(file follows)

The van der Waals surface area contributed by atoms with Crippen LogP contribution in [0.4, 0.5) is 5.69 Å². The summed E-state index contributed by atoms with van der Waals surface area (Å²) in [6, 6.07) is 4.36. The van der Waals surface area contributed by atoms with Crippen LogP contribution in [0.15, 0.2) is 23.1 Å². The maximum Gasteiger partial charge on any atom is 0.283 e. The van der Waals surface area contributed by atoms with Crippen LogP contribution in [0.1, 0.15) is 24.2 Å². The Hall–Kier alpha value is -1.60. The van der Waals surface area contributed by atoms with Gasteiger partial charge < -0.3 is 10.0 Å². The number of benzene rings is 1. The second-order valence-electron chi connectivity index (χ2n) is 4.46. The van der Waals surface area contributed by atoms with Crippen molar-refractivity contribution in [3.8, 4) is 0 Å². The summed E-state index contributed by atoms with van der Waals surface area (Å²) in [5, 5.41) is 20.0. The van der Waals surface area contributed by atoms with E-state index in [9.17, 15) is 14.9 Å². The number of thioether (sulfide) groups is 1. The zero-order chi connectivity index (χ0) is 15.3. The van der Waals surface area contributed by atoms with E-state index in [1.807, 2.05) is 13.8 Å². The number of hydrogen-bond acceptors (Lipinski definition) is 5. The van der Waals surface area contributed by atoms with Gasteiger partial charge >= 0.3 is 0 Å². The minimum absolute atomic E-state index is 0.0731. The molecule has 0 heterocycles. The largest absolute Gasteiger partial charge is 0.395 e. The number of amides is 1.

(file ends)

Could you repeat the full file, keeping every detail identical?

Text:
The van der Waals surface area contributed by atoms with Crippen LogP contribution in [0.4, 0.5) is 5.69 Å². The summed E-state index contributed by atoms with van der Waals surface area (Å²) in [6, 6.07) is 4.36. The van der Waals surface area contributed by atoms with Crippen LogP contribution in [0.15, 0.2) is 23.1 Å². The maximum Gasteiger partial charge on any atom is 0.283 e. The van der Waals surface area contributed by atoms with Crippen LogP contribution in [0.1, 0.15) is 24.2 Å². The Hall–Kier alpha value is -1.60. The van der Waals surface area contributed by atoms with Gasteiger partial charge < -0.3 is 10.0 Å². The number of benzene rings is 1. The second-order valence-electron chi connectivity index (χ2n) is 4.46. The van der Waals surface area contributed by atoms with Crippen molar-refractivity contribution in [3.8, 4) is 0 Å². The summed E-state index contributed by atoms with van der Waals surface area (Å²) in [5, 5.41) is 20.0. The van der Waals surface area contributed by atoms with E-state index in [9.17, 15) is 14.9 Å². The number of thioether (sulfide) groups is 1. The zero-order chi connectivity index (χ0) is 15.3. The van der Waals surface area contributed by atoms with E-state index in [1.807, 2.05) is 13.8 Å². The number of hydrogen-bond acceptors (Lipinski definition) is 5. The van der Waals surface area contributed by atoms with Gasteiger partial charge >= 0.3 is 0 Å². The minimum absolute atomic E-state index is 0.0731. The molecule has 0 heterocycles. The largest absolute Gasteiger partial charge is 0.395 e. The number of amides is 1.